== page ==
According to Eurostat, approximately 36 million people in the European Union, which accounts for 8% of the population, faced challenges in adequately heating their homes in 2020. Furthermore, around 6% of the EU population experienced difficulties in paying their utility bills, while nearly 13% lived in homes that had issues with leaks, dampness, or rot in 2019. In 2018, the most economically disadvantaged households in Europe spent 8.3% of their total expenditure on energy (EPRS 2022).

The causes of energy poverty in developed countries have traditionally been attributed mainly to low incomes, high energy prices and poor housing efficiency (Rademaekers 2016). However, recent years studies have encompassed a wider range of dimensions, framing energy poverty as “a systemic challenge connected to broader socio-technical and governance infrastructures” (Bouzarovski et al. 2021). Overall, the upward trend in domestic energy prices and expenses over the past decade has not been counterbalanced by corresponding increases in purchasing power or improvements in energy efficiency, resulting in persisting growing levels of energy poverty (Bouzarovski & Tirado Herrero 2017).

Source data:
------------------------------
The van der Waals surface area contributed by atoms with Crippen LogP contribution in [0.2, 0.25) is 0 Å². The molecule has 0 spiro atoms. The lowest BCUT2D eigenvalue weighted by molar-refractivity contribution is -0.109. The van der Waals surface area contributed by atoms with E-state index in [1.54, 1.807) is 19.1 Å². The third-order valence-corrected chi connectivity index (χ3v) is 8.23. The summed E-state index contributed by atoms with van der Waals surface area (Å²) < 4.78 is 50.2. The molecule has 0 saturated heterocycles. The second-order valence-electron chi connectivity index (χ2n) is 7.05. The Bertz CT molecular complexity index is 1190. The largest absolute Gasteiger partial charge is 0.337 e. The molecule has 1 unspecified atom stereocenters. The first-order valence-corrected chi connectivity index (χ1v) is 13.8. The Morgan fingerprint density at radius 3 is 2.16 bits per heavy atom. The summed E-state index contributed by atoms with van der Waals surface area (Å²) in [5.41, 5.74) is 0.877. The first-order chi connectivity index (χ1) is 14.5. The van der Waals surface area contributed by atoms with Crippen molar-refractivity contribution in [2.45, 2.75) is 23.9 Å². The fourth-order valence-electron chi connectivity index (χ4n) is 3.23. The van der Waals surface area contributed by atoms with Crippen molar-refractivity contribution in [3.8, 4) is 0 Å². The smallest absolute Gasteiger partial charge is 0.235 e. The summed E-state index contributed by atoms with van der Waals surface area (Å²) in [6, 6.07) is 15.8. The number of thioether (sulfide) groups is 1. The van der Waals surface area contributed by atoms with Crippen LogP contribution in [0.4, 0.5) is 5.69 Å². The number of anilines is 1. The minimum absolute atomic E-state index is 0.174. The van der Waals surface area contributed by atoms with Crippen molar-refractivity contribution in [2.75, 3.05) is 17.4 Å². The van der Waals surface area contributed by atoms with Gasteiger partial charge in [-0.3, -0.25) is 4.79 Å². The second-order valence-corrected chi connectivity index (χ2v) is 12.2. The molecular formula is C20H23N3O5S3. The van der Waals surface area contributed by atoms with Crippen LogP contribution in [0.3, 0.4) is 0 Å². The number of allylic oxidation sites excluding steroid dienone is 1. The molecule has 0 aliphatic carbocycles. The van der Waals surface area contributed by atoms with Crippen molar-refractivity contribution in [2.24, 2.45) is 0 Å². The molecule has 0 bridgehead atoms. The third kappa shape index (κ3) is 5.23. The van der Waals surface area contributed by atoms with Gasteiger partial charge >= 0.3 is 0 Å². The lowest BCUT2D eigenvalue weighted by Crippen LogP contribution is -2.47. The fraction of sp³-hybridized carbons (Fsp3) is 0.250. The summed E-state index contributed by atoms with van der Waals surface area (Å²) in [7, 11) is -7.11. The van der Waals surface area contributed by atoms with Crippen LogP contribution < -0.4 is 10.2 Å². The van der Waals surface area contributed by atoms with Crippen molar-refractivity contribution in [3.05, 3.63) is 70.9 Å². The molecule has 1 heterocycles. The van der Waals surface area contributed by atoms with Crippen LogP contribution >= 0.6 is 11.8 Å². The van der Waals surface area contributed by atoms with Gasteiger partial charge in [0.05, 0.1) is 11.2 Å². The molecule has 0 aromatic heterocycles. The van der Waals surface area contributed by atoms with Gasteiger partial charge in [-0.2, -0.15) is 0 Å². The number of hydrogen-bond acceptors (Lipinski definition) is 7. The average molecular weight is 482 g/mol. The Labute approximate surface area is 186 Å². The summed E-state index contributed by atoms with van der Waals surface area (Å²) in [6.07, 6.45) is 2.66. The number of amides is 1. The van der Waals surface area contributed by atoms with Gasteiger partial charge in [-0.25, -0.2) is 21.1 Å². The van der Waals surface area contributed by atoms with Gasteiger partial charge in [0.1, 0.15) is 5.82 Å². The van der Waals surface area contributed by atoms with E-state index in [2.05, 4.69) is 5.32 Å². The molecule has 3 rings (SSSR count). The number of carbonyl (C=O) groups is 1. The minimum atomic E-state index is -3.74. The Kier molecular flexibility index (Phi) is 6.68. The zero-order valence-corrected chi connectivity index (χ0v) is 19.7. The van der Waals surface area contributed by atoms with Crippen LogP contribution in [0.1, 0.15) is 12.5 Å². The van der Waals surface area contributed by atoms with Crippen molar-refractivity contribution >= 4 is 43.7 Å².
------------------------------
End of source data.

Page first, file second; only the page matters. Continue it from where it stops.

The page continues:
Bouzarovski and Tirado Herrero (2017) showed how Europe is currently witnessing a geographical “energy divide”, that is a spatial and social inequality in access to energy. According to the authors, in Europe this divide follows a traditional core-periphery division, with southern and eastern European countries as the most affected. The OpenExp European Domestic Energy Poverty Index (EDEPI) confirms these hypotheses (see Figure 1). The index is based on four indicators: 1) share of energy expenditures out of total expenditure; 2) share of the first income quintile population unable to keep homes warm in winter; 3) share of the first quintile population unable to keep homes cold in summer; 4) share of the first quintile population living in leaking homes.